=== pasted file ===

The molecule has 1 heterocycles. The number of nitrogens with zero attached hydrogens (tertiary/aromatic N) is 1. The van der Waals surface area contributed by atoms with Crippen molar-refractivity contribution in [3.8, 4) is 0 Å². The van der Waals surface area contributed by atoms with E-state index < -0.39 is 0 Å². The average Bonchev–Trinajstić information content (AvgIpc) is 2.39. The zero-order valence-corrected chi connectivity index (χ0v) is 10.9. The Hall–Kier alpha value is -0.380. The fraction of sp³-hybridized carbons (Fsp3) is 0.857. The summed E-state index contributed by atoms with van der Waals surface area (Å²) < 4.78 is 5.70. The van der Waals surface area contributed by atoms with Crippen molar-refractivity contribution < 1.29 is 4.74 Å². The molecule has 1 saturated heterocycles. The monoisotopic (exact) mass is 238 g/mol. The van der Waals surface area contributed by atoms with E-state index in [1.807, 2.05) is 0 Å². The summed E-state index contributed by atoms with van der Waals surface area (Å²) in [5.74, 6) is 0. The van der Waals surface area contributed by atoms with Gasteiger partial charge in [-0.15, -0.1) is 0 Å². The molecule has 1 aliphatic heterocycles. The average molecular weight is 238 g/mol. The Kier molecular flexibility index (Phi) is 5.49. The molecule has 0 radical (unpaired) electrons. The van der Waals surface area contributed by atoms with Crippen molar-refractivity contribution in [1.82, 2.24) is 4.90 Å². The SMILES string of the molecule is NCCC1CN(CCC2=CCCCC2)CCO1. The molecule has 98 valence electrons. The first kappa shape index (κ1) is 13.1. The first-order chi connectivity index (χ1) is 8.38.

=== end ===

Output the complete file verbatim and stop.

The molecule has 1 heterocycles. The number of nitrogens with zero attached hydrogens (tertiary/aromatic N) is 1. The van der Waals surface area contributed by atoms with Crippen molar-refractivity contribution in [3.8, 4) is 0 Å². The van der Waals surface area contributed by atoms with E-state index < -0.39 is 0 Å². The average Bonchev–Trinajstić information content (AvgIpc) is 2.39. The zero-order valence-corrected chi connectivity index (χ0v) is 10.9. The Hall–Kier alpha value is -0.380. The fraction of sp³-hybridized carbons (Fsp3) is 0.857. The summed E-state index contributed by atoms with van der Waals surface area (Å²) < 4.78 is 5.70. The van der Waals surface area contributed by atoms with Crippen molar-refractivity contribution < 1.29 is 4.74 Å². The molecule has 1 saturated heterocycles. The monoisotopic (exact) mass is 238 g/mol. The van der Waals surface area contributed by atoms with E-state index in [1.807, 2.05) is 0 Å². The summed E-state index contributed by atoms with van der Waals surface area (Å²) in [5.74, 6) is 0. The van der Waals surface area contributed by atoms with Gasteiger partial charge in [-0.15, -0.1) is 0 Å². The molecule has 1 aliphatic heterocycles. The average molecular weight is 238 g/mol. The Kier molecular flexibility index (Phi) is 5.49. The molecule has 0 radical (unpaired) electrons. The van der Waals surface area contributed by atoms with Crippen molar-refractivity contribution in [1.82, 2.24) is 4.90 Å². The SMILES string of the molecule is NCCC1CN(CCC2=CCCCC2)CCO1. The molecule has 98 valence electrons. The first kappa shape index (κ1) is 13.1. The first-order chi connectivity index (χ1) is 8.38.